Physician Burnout during a Global Pandemic

By Eleanor Kim

Physicians and nurses around the world have been at the front lines fighting the coronavirus and saving the lives of those infected. Now more than ever, citizens are coming to realize the importance of those within the medical field and the bravery that comes with entering medicine. That being said, there has been an immense amount of pressure placed upon healthcare workers, often causing stress, anxiety, and depression. At the end of the day, doctors, nurses, and other healthcare workers are humans and can feel the effects of burnout during such a heightened and high stakes moment in medical history.

Burnout is when someone becomes overwhelmed by the demands of their daily life, becoming emotionally and physically exhausted and creating a sense of depersonalization and weakened personal accomplishments. Burnout is a common occurrence among physicians and nurses given the great amount of pressure that comes with saving lives. That being said, these feelings of burnout have skyrocketed given the additionally taxing nature of current frontline medical work such as the stress of isolating from friends and family, the extended hours of work, the tragic lack of medical supplies, and the fear of contracting or spreading the virus, to name a few. Physicians are also left to deal with the other struggles and anxieties that the past year has brought upon the general population regarding economic, political, racial, and other personal effects of the pandemic.

During these elongated periods where healthcare workers are left sleep deprived, improperly fed, and overall anxious about the current status of the pandemic, they are exposed to both mentally and physically long lasting effects. In 2020, there have been a record number of physicians who have reported feelings of burnout and other mental health concerns since the start of the pandemic. Should these issues go untreated, there is an increased risk for depression, self-medication, substance abuse, and suicidal thoughts or attempts. Burnout is more than just stress; it is a mental health crisis and should be treated as such.

If you or someone you know is feeling the effects of physician and healthcare worker burnout, please contact our psychotherapy offices in New York or New Jersey to talk to one of our licensed professional psychologists, psychiatrists, psychiatric nurse practitioners, or psychotherapists at Arista Counseling & Psychotherapy. Contact our Paramus, NJ or Manhattan, NY offices respectively, at (201) 368-3700 or (212) 722-1920 to set up an appointment. For more information, please visit http://www.counselingpsychotherapynjny.com/.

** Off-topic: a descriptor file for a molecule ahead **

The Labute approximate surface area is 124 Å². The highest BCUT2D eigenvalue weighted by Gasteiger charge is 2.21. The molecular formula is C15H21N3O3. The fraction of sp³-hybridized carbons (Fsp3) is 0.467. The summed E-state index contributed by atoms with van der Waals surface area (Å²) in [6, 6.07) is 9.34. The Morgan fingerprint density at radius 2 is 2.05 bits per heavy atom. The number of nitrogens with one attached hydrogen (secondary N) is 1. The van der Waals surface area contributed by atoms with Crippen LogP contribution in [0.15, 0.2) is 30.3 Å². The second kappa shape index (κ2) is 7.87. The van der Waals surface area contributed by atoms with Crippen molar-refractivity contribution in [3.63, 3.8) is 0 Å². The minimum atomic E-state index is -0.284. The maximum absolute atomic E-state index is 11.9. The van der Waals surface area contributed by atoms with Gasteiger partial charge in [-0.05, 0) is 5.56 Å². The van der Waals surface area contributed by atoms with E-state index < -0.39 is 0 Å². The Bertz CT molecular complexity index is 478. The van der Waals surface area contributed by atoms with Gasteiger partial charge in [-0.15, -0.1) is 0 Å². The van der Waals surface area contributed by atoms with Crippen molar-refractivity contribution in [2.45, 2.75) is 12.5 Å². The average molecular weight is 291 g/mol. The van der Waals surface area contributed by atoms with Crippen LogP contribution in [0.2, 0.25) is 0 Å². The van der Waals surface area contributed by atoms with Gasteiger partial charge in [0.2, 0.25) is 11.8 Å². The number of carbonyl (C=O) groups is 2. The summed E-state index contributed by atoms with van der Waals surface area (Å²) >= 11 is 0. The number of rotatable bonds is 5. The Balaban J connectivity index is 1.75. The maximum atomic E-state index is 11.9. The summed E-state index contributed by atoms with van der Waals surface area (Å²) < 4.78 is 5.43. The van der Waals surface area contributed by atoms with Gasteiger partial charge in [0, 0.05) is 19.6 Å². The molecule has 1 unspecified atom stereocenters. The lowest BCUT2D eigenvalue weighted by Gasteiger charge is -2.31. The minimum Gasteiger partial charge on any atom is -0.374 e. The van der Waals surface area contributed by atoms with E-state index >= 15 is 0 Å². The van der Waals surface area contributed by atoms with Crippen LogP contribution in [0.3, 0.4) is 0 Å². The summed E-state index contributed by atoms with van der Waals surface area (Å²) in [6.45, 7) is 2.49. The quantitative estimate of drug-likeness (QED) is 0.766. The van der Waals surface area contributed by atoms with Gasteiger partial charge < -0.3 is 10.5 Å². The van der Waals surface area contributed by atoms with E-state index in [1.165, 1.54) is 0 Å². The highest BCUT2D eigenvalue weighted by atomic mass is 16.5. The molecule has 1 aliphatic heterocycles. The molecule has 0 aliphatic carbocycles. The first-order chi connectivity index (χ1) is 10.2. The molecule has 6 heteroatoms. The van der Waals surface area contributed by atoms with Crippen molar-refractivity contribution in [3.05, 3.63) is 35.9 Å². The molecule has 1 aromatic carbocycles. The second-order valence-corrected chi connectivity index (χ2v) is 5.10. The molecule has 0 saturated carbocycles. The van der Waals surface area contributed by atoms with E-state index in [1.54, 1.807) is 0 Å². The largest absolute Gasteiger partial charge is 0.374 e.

Resources:

https://www.forbes.com/sites/lipiroy/2020/05/17/doctor-heal-thyself-physician-burnout-in-the-wake-of-covid-19/

Image Source:

https://blog.frontiersin.org/2020/04/14/more-than-a-third-of-medical-staff-suffered-insomnia-during-the-covid-19-epidemic-in-china/

Vaping’s Effect on Weight Loss

By: Kassandra Lora

E-cigarettes were first introduced into society around the early 2000’s.  Although they existed around that time they were not widely used especially not by young adults. In 2015 the company JUUL created a newer more eye-catching version of e-cigarettes. This caught the attention of many young adults and thus has increased the number of young adults using e-cigarettes.

When JUUL became popular in 2015 many of the young adults who were smoking it were not aware that JUUL pods contained nicotine. According to an article written in the Psychology Today magazine, 1 cart, or pod, that is placed inside the JUUL contains the same amount of nicotine as 1 pack of cigarettes.

            How does vaping affect someone’s weight? As stated previously, vaping contains nicotine, a highly addictive chemical. According to the article in the Psychology Today magazine, some effects of nicotine include:

  • Cutting craving for sweets
  • Increased metabolism
  • Decreased Snacking
  • Reduced weight

            Since many or almost all of the JUUL pods or carts are available in fruity and sweet flavors, individuals may substitute a craving for a cake or an unhealthy meal for a few puffs of a JUUL. This habit will cause many to begin to substitute a JUUL puff for a meal resulting in an increase in weight loss. In another study titled, Weight Concerns and Use of Cigarettes and E-Cigarettes Among Young Adults, it was mentioned how “someone suffering from anorexia or binge eating is more likely to use vaping as a way to control food intake.” This substitution of vaping instead of having a meal may eventually become an addiction or something that is difficult to control.

            If you or someone you know is struggling with a vaping addiction, please contact our psychotherapy offices in New York or New Jersey to talk to one of our licensed professional psychologists, psychiatrists, psychiatric nurse practitioners, or psychotherapists at Arista Counseling & Psychotherapy is located in Paramus, NJ and Manhattan. Call (201) 368-3700 or (212) 722-1920 to set up an appointment. For more information, please visit http://www.counselingpsychotherapynjny.com.

Sources: https://www.psychologytoday.com/us/blog/the-antidepressant-diet/201905/vaping-is-not-the-way-lose-weight

https://pubmed.ncbi.nlm.nih.gov/29843377/

Image source: : https://www.refinery29.com/en-us/2020/01/9328587/how-to-quit juul